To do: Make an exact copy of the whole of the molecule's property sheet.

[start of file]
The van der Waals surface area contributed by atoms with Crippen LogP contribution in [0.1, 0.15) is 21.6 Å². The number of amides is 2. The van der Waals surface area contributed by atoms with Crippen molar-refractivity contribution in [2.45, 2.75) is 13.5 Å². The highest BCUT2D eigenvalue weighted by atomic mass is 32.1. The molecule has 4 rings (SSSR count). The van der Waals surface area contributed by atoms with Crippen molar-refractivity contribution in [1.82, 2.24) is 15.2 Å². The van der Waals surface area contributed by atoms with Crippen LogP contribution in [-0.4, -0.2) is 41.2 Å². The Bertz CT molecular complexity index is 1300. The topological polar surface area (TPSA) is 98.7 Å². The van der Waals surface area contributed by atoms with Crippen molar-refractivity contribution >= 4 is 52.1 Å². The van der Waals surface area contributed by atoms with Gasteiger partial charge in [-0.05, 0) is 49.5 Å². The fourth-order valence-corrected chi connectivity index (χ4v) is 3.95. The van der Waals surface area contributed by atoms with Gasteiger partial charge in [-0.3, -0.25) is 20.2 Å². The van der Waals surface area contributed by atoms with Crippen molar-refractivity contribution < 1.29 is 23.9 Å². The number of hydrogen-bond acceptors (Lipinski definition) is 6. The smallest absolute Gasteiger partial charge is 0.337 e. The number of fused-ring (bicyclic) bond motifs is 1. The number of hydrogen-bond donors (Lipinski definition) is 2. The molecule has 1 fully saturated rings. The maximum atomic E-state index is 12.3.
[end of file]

The van der Waals surface area contributed by atoms with Crippen LogP contribution in [0.1, 0.15) is 21.6 Å². The number of amides is 2. The van der Waals surface area contributed by atoms with Crippen molar-refractivity contribution in [2.45, 2.75) is 13.5 Å². The highest BCUT2D eigenvalue weighted by atomic mass is 32.1. The molecule has 4 rings (SSSR count). The van der Waals surface area contributed by atoms with Crippen molar-refractivity contribution in [1.82, 2.24) is 15.2 Å². The van der Waals surface area contributed by atoms with Crippen LogP contribution in [-0.4, -0.2) is 41.2 Å². The Bertz CT molecular complexity index is 1300. The topological polar surface area (TPSA) is 98.7 Å². The van der Waals surface area contributed by atoms with Crippen molar-refractivity contribution >= 4 is 52.1 Å². The van der Waals surface area contributed by atoms with Gasteiger partial charge in [-0.05, 0) is 49.5 Å². The fourth-order valence-corrected chi connectivity index (χ4v) is 3.95. The van der Waals surface area contributed by atoms with Gasteiger partial charge in [-0.3, -0.25) is 20.2 Å². The van der Waals surface area contributed by atoms with Crippen molar-refractivity contribution < 1.29 is 23.9 Å². The number of hydrogen-bond acceptors (Lipinski definition) is 6. The smallest absolute Gasteiger partial charge is 0.337 e. The number of fused-ring (bicyclic) bond motifs is 1. The number of hydrogen-bond donors (Lipinski definition) is 2. The molecule has 1 fully saturated rings. The maximum atomic E-state index is 12.3.